"Larger enterprises are where we see the struggles with agile, especially well-established and legacy enterprises who are trying to shift to a more agile way of doing things. It's difficult to work around entrenched hierarchies and let go of a command-and-control mindset," Staples says. In these cases, certifications can be valuable, because often teams and IT leadership will listen more closely if they feel they need “expert” advice, Staples says.
One such example is SAFe, or Scaled Agile Framework. SAFe provides a roadmap and best practices for adopting agile at an enterprise scale, and SAFe certifications cover every aspect of agile at scale, from architecture, integration, funding, governance and roles.
"We are really bullish on SAFe. SAFe certification, for us, is practically foolproof in that people cannot get certified unless they pass all the courses, prove proficiency with hands-on practicums and really demonstrate the knowledge in real-world situations. It's not an easy path, and showing that commitment and the mastery is really impressive," Staples says.
Any agile certification that doesn't require candidates to have some kind of hands-on, practical training or testing is detrimental, not just for the candidates, but for organizations that hire them and for the software development field in general, says Dave West, product owner at Scrum.org, which provides professional assessments, training in scrum and agile principles and certifications.
"You don't want agile practitioners who've never actually practiced agile being able to go in and take a test and then come out with just a paper credential. That doesn't help anyone and it degrades the profession and the methodology. There really has to be some component of hands-on training and proof that, when you're down in the nitty-gritty of development, that you can apply the methodology effectively, that you have a background in storytelling, or with Lean, or Kanban or pure agile or XP -- whatever your chosen flavor of agile is," West says.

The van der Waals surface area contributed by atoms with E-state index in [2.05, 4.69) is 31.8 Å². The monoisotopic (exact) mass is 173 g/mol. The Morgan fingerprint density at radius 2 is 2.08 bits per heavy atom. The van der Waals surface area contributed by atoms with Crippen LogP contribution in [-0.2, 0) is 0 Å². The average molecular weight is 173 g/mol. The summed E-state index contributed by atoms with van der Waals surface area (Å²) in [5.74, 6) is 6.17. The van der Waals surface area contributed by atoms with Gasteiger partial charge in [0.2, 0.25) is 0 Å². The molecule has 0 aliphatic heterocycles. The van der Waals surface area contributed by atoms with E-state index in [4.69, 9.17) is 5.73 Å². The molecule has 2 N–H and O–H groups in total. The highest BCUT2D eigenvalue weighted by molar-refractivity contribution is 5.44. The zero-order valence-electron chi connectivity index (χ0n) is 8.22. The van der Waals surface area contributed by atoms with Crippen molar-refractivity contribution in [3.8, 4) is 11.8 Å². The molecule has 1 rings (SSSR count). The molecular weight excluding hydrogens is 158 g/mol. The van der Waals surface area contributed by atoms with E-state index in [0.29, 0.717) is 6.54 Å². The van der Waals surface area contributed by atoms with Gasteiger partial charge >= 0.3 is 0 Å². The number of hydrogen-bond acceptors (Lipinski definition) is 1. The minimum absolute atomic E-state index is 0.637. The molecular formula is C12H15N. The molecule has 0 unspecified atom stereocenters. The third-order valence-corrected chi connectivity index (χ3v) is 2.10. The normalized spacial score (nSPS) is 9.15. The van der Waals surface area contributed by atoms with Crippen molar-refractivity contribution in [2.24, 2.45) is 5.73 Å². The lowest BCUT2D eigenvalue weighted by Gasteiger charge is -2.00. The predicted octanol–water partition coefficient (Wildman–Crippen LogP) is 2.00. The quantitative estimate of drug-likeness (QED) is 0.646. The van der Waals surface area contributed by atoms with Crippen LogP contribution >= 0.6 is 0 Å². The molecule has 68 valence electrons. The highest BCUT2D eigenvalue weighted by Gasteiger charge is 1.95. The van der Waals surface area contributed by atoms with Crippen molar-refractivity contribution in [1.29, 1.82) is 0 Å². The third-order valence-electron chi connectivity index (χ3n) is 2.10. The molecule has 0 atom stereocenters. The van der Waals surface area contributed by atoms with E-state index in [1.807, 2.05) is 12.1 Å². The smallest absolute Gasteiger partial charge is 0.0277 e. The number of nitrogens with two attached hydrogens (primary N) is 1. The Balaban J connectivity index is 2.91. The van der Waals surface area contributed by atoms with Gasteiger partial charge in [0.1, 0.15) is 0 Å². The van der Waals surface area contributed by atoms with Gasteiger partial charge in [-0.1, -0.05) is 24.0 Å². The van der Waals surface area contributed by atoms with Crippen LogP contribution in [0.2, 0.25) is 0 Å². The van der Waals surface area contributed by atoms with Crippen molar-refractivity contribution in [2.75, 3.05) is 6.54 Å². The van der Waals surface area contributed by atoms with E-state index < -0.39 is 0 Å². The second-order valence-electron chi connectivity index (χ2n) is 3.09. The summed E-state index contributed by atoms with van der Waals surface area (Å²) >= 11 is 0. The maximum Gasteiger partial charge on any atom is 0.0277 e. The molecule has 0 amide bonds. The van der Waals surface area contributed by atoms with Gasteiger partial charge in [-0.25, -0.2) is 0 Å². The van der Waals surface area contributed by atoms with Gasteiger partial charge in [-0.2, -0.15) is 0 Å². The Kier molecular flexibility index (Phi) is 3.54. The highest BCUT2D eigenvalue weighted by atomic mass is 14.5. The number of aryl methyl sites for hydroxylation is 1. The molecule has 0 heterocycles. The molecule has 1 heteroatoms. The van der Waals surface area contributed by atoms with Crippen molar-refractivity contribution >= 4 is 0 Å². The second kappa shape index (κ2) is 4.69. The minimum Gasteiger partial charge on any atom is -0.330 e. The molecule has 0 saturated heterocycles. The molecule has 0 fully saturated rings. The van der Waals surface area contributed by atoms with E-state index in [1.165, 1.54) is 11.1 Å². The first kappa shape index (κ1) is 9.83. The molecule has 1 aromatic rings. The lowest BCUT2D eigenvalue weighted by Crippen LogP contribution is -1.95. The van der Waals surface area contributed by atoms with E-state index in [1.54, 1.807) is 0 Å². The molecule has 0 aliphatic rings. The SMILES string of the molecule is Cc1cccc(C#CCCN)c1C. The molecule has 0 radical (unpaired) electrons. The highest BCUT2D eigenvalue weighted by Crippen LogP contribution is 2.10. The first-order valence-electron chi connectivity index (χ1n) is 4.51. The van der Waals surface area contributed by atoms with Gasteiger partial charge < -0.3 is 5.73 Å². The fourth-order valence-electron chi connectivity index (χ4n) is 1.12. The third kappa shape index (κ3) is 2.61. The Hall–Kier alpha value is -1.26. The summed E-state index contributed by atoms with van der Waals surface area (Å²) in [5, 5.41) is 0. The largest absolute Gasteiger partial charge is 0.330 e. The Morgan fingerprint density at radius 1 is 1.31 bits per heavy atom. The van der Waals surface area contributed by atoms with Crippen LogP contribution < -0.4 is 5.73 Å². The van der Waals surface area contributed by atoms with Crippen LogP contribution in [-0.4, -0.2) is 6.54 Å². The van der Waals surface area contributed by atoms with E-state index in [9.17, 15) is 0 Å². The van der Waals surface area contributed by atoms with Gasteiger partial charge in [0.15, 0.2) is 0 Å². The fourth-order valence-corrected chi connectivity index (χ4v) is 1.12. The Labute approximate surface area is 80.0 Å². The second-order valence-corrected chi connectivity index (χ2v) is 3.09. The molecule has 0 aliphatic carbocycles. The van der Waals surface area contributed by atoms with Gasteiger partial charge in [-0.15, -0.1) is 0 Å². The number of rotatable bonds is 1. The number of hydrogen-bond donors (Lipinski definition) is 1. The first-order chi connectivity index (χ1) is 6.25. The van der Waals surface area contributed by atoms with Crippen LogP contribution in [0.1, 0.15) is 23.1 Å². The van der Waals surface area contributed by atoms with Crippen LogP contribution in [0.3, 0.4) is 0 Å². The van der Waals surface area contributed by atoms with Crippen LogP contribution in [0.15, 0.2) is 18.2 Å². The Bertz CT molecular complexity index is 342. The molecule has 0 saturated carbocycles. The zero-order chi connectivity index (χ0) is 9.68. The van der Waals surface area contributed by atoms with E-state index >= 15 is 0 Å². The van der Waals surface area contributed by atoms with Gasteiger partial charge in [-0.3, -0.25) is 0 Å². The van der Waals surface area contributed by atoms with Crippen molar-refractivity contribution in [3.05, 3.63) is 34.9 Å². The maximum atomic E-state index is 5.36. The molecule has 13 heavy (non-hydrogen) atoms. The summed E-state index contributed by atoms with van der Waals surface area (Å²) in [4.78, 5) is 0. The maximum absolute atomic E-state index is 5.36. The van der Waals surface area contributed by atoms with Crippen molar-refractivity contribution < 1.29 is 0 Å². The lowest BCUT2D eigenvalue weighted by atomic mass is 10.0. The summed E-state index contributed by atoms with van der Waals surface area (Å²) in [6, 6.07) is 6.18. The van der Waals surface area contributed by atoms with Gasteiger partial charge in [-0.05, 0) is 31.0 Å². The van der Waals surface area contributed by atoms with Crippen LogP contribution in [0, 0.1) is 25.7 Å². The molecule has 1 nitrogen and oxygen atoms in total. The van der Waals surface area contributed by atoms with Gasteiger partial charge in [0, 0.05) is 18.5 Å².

And when it comes down to it, certification or not, the most important indicator of an IT pro's agile acumen are those real-world, proven, demonstrable results, says Staples.
"When we see a certification, like a certified scrum master on a resume, we say, oh, that's great, but we also want candidates to prove it to us. We ask a lot of tough, in-the-weeds questions that show us they can 'do agile' in practice, not just in theory. It can be a problem if people can come in with a paper credential, and then not be able to perform in a real-world situation. And that, in my mind, is a crime," Staples says.
That said, it’s helpful to have working knowledge of some common agile certifications, whether you’re still considering a move to an agile methodology or you’re already on your way. But remember — just as certification doesn’t guarantee that a candidate is proficient in agile, hiring professionals with certification credentials doesn’t automatically make your organization agile, says Doucette.
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